- Flavor beans. A tablespoon or two of bacon grease added to a pot of cooking beans, such as pinto beans, gives it just enough flavor to make a difference.
- Baking meats. Rub onto whole chickens, turkey or roasts to bake in great flavor. Again, you can use alone or mix with another fat and add your choice of seasonings.
I threw these away for years before I read somewhere that people actually eat them. They’re so delicious that I actually like them more than the florets!
- Eat raw. Peel them with a vegetable peeler and they’re tender enough to eat raw. I like them plain but you can dip them in dressing too.
- Saute or stir fry. These are a great addition to stir fry dishes with a bunch of other vegetables like onions, carrots and garlic. They get just the right amount of crisp-tender.
- Soups. Adding the stems to a vegetable chowder is a great way to use them up, especially if you have family members who don’t think they’ll like the stems. You can also make a broccoli-cheese soup, and if you puree it, no one will know the stems were included.
- Slaw or rice. Have you noticed that cauliflower and broccoli rice are all the rage right now? Simply pulse the stems in a food processor to turn into broccoli rice. For slaw, shred them however you normally shred vegetables. Both rice and slaw can be eaten raw or cooked lightly, such as stir frying or steaming.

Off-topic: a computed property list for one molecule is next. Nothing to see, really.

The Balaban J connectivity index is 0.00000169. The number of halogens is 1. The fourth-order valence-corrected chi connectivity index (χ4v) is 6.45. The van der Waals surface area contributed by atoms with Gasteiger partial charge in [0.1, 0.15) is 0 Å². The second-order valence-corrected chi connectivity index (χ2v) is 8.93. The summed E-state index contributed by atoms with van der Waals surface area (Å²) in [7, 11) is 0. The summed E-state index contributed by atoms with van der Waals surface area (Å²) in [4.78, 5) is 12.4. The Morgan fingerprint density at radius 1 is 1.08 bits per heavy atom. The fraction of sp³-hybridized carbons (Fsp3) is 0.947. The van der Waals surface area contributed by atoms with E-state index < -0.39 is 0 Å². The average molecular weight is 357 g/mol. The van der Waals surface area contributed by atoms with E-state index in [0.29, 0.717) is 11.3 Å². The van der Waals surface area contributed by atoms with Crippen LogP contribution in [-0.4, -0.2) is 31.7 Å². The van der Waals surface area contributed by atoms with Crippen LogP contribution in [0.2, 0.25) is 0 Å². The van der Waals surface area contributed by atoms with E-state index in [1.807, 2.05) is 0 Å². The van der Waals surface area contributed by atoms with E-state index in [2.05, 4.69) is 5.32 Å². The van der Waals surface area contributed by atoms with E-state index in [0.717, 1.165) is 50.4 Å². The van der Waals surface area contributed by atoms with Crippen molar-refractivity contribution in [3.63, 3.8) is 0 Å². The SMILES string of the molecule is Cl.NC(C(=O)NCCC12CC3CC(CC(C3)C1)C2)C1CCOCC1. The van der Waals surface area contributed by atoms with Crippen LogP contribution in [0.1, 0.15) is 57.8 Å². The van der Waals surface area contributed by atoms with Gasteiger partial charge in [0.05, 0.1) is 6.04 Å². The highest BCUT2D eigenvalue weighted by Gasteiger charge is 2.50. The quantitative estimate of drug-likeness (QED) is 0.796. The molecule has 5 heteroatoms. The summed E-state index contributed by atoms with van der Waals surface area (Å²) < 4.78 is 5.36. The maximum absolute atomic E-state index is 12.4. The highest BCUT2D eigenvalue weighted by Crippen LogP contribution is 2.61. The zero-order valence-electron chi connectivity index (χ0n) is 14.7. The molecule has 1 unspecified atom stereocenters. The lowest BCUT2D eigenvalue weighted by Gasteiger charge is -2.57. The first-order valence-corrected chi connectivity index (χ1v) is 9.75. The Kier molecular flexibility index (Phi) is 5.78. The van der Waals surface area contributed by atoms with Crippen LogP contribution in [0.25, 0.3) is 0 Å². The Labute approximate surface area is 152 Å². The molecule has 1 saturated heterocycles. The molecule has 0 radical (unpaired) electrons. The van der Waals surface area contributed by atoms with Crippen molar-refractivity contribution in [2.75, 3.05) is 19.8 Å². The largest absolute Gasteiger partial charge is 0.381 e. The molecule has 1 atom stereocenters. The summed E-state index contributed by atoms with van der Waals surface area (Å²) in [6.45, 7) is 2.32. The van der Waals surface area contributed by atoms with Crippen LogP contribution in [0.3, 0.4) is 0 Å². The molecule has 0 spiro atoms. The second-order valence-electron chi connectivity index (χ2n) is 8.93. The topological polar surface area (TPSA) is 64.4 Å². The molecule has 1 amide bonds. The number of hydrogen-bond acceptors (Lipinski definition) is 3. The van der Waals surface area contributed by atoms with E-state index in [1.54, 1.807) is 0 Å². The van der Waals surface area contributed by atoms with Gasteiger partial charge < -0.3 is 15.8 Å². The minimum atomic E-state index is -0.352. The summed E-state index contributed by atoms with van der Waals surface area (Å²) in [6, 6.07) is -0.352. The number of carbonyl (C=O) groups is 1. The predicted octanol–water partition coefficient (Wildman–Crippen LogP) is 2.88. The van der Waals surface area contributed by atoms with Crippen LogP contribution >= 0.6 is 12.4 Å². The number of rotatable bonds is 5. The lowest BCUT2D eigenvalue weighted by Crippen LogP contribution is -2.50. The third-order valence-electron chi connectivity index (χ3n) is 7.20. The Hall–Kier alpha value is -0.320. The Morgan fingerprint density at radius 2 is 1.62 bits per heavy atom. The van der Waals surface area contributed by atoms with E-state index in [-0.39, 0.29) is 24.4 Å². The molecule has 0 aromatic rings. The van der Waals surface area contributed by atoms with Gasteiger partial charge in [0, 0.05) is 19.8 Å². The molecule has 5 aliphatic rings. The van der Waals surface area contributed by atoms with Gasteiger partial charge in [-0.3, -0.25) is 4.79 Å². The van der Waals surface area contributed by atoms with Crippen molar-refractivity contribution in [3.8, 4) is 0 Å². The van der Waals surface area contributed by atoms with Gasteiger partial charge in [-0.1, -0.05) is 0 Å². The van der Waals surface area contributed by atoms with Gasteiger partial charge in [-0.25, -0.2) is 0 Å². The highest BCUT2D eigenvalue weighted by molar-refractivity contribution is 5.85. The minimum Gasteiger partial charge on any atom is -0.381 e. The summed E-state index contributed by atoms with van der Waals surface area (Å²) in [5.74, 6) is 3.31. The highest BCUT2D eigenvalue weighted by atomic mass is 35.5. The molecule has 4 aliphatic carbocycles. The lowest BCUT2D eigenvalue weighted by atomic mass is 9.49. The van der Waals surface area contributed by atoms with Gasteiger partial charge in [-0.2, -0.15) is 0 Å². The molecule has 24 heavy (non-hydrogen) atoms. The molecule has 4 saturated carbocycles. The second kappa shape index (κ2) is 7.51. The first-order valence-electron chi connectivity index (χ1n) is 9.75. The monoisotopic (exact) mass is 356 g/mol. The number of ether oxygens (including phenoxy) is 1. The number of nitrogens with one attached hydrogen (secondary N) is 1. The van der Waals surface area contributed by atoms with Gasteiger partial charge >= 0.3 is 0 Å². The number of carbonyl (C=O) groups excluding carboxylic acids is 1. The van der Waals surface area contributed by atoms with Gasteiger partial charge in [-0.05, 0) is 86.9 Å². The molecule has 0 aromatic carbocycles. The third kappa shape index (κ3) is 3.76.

Many types of cheeses can be used interchangeably and even hard or moldy cheese have the potential to be salvaged!
- Remove the mold. If a hard cheese has a mold spot on it, simply cut it off. This works well for cheddar type cheeses or even chunk style softer cheeses like mozzarella or Monterey Jack.
- Freeze it. If cheese is looking a bit past its prime, such as it’s getting hard, you can shred it and freeze it to use on pizzas, lasagnas or any recipe that includes cooking the cheese. You’ll never know it was once stale or hard.
- Put it in soup. Cheese rinds leftover from hard cheeses like Parmesan can be added to soups to flavor and then removed at the end of the cooking time. Minestrone soup is a perfect soup to use Parmesan rinds in. Many cheeses can be added to a type of chowder, such as adding cheddar to vegetable or corn chowder.
- Leftover cheese ball uses. If you love making cheese balls for special holidays, remember these uses for any leftovers: Use in turkey salad, spread on turkey sandwiches, or use in cheesy enchiladas.
If your family eats meat, then you probably often have bones leftover from beef, pork, chicken or turkey. All of these can be used one more time before tossing!